This section is from the book "A Text-Book Of Pharmacology, Therapeutics And Materia Medica", by T. Lauder Brunton. Also available from Amazon: A text-book of pharmacology, therapeutics and materia medica.
This opposite action of large and small doses seems to be the basis of truth on which the doctrine of homoeopathy has been founded. The irrational practice of giving infinitesimal doses has of course nothing to do with the principle of homoeopathy - similia similibus curantur: the only requisite is that mentioned by Hippocrates, when he recommended mandrake in mania; viz. that the dose be smaller than would be sufficient to produce in a healthy man symptoms similar to those of the disease. Now in the case of some drugs this may be exactly equivalent to giving a drug which produces symptoms opposite to those of the disease; and then we can readily see the possibility of the morbid changes being counteracted by the action of the drug, and benefit resulting from the treatment. For example, large doses of digitalis render the pulse extremely rapid, but moderate ones slow it.1 The moderate administration, when there is a rapid pulse, is sometimes beneficial: this might be called homoeopathic treatment, inasmuch as the dose administered is smaller than that which would make the pulse rapid in a healthy man; but it might also be called antipathic, inasmuch as the same dose administered to a healthy person would also slow the pulse.
Homoeopathy can therefore not be looked upon as a universal rule of practice, and the adoption of any such empirical rule must certainly do harm by leading those who believe in it to rest content in ignorance instead of seeking after a system of rational therapeutics.
The amount of a drug, which actually comes in contact with and affects the tissues, depends upon several conditions - (1) the quantity actually given; (2) its proportion to the body-weight; (3) the rapidity of its absorption by the blood from the place of introduction; (4) the condition of the circulation in various parts of the body, which determines the quantity of the drug carried to each; (5) the rate of its absorption by the tissues; (6) the rapidity of excretion.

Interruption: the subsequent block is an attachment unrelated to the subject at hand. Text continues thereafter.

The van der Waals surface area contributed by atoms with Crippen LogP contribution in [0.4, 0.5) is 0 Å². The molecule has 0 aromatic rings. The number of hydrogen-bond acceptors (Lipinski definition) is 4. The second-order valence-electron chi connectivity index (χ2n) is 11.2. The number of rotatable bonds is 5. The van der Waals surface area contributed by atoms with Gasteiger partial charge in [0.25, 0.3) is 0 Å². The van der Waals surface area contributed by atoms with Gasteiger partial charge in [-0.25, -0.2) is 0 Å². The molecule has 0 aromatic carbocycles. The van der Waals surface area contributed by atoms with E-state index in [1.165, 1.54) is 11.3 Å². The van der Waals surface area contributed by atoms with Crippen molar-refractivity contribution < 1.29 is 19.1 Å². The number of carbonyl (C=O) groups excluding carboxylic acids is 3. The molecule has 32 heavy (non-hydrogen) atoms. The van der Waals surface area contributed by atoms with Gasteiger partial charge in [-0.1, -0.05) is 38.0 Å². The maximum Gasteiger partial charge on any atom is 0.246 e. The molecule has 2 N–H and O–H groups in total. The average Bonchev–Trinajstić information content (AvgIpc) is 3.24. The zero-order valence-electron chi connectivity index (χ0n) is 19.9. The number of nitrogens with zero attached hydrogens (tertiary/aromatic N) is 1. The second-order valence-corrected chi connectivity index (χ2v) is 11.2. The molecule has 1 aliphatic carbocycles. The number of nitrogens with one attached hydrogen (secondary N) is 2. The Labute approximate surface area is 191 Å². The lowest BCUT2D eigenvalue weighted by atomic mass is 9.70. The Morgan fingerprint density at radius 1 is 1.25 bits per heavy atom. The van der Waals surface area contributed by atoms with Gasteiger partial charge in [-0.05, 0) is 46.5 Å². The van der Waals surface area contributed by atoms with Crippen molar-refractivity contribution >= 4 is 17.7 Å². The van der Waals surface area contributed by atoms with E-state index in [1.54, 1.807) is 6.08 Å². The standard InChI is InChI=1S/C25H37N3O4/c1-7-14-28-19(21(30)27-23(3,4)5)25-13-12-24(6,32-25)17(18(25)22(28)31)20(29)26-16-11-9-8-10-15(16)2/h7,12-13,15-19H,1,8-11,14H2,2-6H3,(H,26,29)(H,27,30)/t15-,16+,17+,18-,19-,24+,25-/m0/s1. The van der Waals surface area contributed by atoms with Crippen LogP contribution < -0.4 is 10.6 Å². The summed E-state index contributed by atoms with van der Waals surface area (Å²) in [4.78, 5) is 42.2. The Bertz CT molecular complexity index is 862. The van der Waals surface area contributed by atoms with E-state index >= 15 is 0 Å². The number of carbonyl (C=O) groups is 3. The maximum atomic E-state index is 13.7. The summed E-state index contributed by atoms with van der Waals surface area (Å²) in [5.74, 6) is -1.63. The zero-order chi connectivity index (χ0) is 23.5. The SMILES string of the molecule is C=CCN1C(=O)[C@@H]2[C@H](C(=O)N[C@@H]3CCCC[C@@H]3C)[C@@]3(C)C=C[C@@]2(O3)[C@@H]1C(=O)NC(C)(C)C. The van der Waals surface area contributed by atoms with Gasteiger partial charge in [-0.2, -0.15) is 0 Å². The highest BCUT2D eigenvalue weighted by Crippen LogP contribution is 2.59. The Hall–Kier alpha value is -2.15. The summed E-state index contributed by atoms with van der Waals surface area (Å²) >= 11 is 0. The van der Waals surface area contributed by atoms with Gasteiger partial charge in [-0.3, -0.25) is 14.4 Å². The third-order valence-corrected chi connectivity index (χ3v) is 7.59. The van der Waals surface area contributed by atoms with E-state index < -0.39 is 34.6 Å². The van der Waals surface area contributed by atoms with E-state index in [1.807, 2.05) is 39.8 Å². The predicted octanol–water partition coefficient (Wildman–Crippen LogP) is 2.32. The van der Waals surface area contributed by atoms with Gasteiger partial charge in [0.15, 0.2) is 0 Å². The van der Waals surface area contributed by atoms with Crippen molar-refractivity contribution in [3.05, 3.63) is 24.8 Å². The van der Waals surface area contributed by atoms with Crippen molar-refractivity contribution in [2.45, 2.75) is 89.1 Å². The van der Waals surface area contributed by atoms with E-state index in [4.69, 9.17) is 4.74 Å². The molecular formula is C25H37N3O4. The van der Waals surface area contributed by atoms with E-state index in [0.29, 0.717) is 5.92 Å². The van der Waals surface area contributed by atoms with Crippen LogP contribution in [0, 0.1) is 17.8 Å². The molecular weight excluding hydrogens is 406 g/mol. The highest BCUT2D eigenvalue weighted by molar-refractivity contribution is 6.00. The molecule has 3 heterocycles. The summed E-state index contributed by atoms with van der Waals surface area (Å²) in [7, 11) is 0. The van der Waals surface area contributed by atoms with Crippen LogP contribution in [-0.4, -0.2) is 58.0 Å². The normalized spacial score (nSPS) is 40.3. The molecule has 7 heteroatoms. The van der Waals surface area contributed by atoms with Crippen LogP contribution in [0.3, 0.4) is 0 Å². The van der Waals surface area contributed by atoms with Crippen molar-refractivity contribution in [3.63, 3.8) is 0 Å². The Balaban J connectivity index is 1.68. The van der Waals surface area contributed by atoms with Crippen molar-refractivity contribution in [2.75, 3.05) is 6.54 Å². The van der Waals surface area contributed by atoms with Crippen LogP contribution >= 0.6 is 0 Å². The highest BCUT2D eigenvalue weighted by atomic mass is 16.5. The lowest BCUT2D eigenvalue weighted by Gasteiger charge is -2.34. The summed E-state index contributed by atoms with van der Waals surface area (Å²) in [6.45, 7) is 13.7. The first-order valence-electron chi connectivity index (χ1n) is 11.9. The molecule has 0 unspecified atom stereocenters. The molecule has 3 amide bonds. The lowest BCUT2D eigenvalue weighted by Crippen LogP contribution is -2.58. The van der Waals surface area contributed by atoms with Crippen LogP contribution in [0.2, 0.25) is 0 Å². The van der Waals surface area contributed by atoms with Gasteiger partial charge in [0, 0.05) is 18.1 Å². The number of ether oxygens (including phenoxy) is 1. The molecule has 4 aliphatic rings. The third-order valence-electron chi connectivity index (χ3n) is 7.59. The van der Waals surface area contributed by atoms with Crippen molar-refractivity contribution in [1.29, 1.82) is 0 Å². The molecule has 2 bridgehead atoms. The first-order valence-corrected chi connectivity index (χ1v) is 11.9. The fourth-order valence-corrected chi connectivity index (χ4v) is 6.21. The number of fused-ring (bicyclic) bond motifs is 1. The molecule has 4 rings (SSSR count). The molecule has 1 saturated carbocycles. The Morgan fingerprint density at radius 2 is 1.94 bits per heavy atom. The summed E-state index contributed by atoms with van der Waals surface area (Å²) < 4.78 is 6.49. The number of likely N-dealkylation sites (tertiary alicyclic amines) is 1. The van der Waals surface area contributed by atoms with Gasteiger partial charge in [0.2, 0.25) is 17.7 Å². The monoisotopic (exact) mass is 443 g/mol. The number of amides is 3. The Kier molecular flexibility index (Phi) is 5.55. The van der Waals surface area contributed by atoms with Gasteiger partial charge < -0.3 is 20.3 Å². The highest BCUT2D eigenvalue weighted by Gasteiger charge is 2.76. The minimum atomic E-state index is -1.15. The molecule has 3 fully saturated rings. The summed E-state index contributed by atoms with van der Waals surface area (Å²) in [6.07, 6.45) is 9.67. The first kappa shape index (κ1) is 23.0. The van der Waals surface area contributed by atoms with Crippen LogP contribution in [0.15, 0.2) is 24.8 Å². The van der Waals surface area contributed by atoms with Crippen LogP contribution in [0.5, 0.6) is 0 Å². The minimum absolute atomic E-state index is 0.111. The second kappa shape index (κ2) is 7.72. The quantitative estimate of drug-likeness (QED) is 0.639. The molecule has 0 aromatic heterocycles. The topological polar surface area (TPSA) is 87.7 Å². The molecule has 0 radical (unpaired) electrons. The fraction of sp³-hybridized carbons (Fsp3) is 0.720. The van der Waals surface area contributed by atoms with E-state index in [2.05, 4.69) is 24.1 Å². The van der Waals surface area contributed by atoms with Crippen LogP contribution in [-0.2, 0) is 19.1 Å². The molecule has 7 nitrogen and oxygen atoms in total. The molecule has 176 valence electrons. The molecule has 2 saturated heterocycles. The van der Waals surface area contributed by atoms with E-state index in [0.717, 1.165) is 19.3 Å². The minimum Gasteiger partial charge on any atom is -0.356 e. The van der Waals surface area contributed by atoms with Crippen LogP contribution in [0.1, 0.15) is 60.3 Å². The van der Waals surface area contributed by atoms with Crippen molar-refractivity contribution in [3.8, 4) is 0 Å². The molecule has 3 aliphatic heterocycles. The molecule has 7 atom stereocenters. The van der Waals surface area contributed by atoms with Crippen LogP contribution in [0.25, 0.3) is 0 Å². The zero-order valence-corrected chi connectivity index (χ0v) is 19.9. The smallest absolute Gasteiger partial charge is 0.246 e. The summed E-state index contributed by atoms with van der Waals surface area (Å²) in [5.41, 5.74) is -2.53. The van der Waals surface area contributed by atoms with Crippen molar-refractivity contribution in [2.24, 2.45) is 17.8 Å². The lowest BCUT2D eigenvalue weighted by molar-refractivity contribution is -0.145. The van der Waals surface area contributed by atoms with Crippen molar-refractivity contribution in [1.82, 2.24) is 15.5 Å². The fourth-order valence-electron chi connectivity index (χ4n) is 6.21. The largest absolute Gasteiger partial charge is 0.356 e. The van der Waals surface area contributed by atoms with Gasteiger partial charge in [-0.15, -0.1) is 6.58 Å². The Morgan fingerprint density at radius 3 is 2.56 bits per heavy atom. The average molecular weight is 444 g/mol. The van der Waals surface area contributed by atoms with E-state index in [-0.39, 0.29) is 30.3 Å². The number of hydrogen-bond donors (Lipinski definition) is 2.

The word dose, as employed in medicine, usually means the quantity given at one time, but sometimes this may be very different from what actually produces any effect. It is the amount of the drug existing in the blood at any given time, or rather the proportion of it that actually comes in contact with or is absorbed by the tissues, which really acts. We must therefore consider more in detail the circumstances which affect this proportion.
As the action which a drug has on the body is not dependent on its absolute amount, but on the proportion it bears to the body on which it is to act, an amount which is a small dose for one person is a very large one for another.2 Thus if a grain of some active substance be injected at the same time into the veins of a full-grown man and into those of a boy of only half his weight, it will be distributed through twice as much blood in the man as in the boy, and each tissue will only receive half as much of it. The dose of a drug must therefore be regulated by the weight of the patient; and thus women, being lighter, require a smaller amount than men, and children less than adults. Though it would be more exact, it is not always convenient, to weigh patients; but in experiments on animals we usually weigh the animal carefully, and describe the dose in terms of the body-weight. For example, in describing the lethal dose of physostigmine we do not say that it is so many grains for an animal, but that it is 0.04 grain per pound weight of a rabbit. This relation, however, is not always an exact one, and other circumstances must be taken into account. Thus the species of the animal must be considered, for the same dose which would kill one kind of animal will not kill another. In animals of the same species the state of nutrition must be taken into account, for two animals of the same species, which would be nearly of the same size when equally nourished, may have very different weights if the one is fat and the other is lean. But the fat is a comparatively inert tissue, and if we give to each animal a dose regulated by its body-weight, the vital organs, brain, heart, and spinal cord of the fat animal will get a larger share in proportion than those of the lean one.
1 Vide Traube, Med. Centr. Ztg. xxx. p. 94, 1861, and Brunton On Digitalis, p. 21. 2 Buchheim, Arzneimittcllehre, 3rd edit. p. 54.
In testing the action of poisons on frogs, also, it must be remembered that a female frog with a quantity of spawn will be very heavy, but the spawn, like the fat, is not to be reckoned as tissue; so that a dose given in proportion to the actual weight would be much larger than the same proportion given to the frog after spawning.